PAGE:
FCM 700, Section 01
Instructor: Prof. Douglas Salane
- office: 4213N
- web site: http://web.math.jjay.cuny.edu
- Thurs., 6:15 - 8:15pm
- Room NB 1.101
Office Hours: Tues. and
Thurs., 2:00 - 3:00 pm, or by appointment
The course introduces fundamental
principles and practices of information security. Case studies provide a glimpse of the current
state of information security by examining recent notable data breaches,
information system exploits and efforts to build secure systems. Core topics covered include the use of
encryption to obtain information security properties, multilevel and
multilateral security, risk management as the driving force behind computer
security and techniques for monitoring security policy compliance. Also discussed is the role that both legal
requirements and industry standards play in information security.
- Understand basic information security models, polices and mechanisms
- Be familiar with prominent current threats to information systems in selected industries
- Understand the methodologies that allow one to determine the risk posed by a threat and the appropriate way to mitigate the risk
- Understand the role psychology and economics play in the design and compromise of information systems
- Know the requirements for identification and authentication
- Understand the importance of industry and legal standards in the design and operation of information systems
- Develop a working knowledge of the use of cryptography to obtain security properties
- Be familiar and know how to use credible information sources that are needed to protect information systems
The course requires some basic background in computing and mathematics, particularly familiarity with function concepts.
The level of computing background will depend on the type of projects the student chooses. For example, a project that requires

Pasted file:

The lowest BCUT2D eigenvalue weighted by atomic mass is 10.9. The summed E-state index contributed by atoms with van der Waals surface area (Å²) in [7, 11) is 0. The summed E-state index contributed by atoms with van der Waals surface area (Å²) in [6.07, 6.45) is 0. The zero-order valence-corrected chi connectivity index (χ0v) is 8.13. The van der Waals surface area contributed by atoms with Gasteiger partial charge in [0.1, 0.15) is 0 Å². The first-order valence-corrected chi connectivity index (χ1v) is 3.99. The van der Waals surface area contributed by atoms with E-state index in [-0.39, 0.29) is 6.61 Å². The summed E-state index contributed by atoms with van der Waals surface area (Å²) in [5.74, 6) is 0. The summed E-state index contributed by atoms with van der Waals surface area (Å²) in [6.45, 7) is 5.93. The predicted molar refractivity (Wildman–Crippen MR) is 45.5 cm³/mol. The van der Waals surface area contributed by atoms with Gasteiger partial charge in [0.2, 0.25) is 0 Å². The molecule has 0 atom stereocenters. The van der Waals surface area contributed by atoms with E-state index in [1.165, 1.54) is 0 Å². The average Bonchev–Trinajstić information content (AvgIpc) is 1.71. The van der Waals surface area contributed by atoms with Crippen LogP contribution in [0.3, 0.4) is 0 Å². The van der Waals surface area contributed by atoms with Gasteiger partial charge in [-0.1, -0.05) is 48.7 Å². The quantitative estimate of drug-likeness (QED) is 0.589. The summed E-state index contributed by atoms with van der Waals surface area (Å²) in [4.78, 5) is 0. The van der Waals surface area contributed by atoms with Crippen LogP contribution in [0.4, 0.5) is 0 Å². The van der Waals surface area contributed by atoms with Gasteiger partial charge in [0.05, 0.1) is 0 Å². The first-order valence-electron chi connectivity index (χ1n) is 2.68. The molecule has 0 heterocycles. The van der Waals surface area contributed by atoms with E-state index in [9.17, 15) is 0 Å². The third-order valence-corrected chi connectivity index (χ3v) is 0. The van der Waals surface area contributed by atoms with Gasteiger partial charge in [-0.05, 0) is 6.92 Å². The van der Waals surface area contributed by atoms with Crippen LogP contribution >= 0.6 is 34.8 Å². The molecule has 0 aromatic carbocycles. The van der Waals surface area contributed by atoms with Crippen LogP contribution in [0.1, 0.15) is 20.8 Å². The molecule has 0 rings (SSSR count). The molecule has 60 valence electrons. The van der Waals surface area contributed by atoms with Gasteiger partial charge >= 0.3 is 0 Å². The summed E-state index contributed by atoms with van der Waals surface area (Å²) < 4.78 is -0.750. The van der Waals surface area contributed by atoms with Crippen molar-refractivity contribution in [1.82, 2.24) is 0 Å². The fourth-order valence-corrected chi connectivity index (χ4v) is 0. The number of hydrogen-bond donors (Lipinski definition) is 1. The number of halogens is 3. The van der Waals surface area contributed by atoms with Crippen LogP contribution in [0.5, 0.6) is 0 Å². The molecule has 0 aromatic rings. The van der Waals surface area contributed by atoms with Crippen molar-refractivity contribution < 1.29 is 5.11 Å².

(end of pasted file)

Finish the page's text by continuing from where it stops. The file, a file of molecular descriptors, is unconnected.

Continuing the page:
deployment of SNORT to monitor for policy compliance will require the student to be familiar with various network protocols.
Ross Anderson. Security Engineering: A Guide to Building Dependable Distributed Systems (2nd Edition). Wiley Publishing, Inc. (2008). ISBN: 978-0-470-06852-6
William Stallings. Network Security Essentials: Applications and Standards (4th Edition). Pearson Education, Inc. (2011). ISBN-13: 978-0-13-610805-4
- I'll provide more information on the suggested texts the first day of class.
Michael E. Whitman and Herbert J. Mattord. Readings and Cases in Information Security: Law and Ethics.
Course Technology Cengage Learning (2011). ISBN:-13: 978-1-4354-4157-5
Matt Bishop. Introduction to Computer Security. Addison Wesley Professional (2005)
A.J. Menezes, P.C. van Oorschot and S. A. Vanstone. Handbook of Applied Cryptography. CRC Press (2001)
Charles Pfleeger and Shari Pfleeger. Analyzing Computer Security: A Threat/Vulnerability/Counter Measure Approach
Prentice Hall (2012).ISBN-10: 0132789469
Thomas Corman et al. Introduction to Algorithms (2nd edition). The MIT Press (2001)
Dieter Gollmann. Computer Security (3rd edition). John Wiley & Sons, LTD (2011)
Check the course outline for assigned papers and readings on web sites.
Assignments and Grading:
Readings and Quizzes (45%): Readings and papers will be assigned each week from the texts and the information and computer
security literature. For each assigned paper students must hand in a one page or longer review of the paper.
The review should include a brief summary (in your own words), as well as comments on what you liked about the
paper and what you did not like about the paper or thought was lacking. Finally, there should be a brief
closing paragraph on the impact of the paper on the particular area addressed.
Students may want to include citations to related work. Students must be prepared to discuss the assigned
readings and papers in class.
Projects (30%): There will be three projects assigned during the semester. These may take the form of an extended research paper or a software project, for example, configuring an intrusion detection system to monitor for policy compliance. Those doing a software project must provide complete project documentation and experimental results. The instructor will provide a list of possible projects. Students who have their own ideas for projects should discuss them with the instructor.
Presentations (15%): Students will be required to give one or more presentations during the semester. The presentation will be based on a topic we are discussing or may take the form of a progress report on a project.
Class Participation (10%): Students must be prepared to discuss the assigned readings and participate in class
Students are expected to attend all classes and hand in assignments on time. Assigned readings and the reviews must
be completed before the start of each class. Students are expected to participate in class discussions.
Academic Honesty: You only learn if your work is
your own. Cheating on projects or copying assignments will not be
tolerated. Please review the College's policies on Plagiarism and Cheating.
Schedule of Topics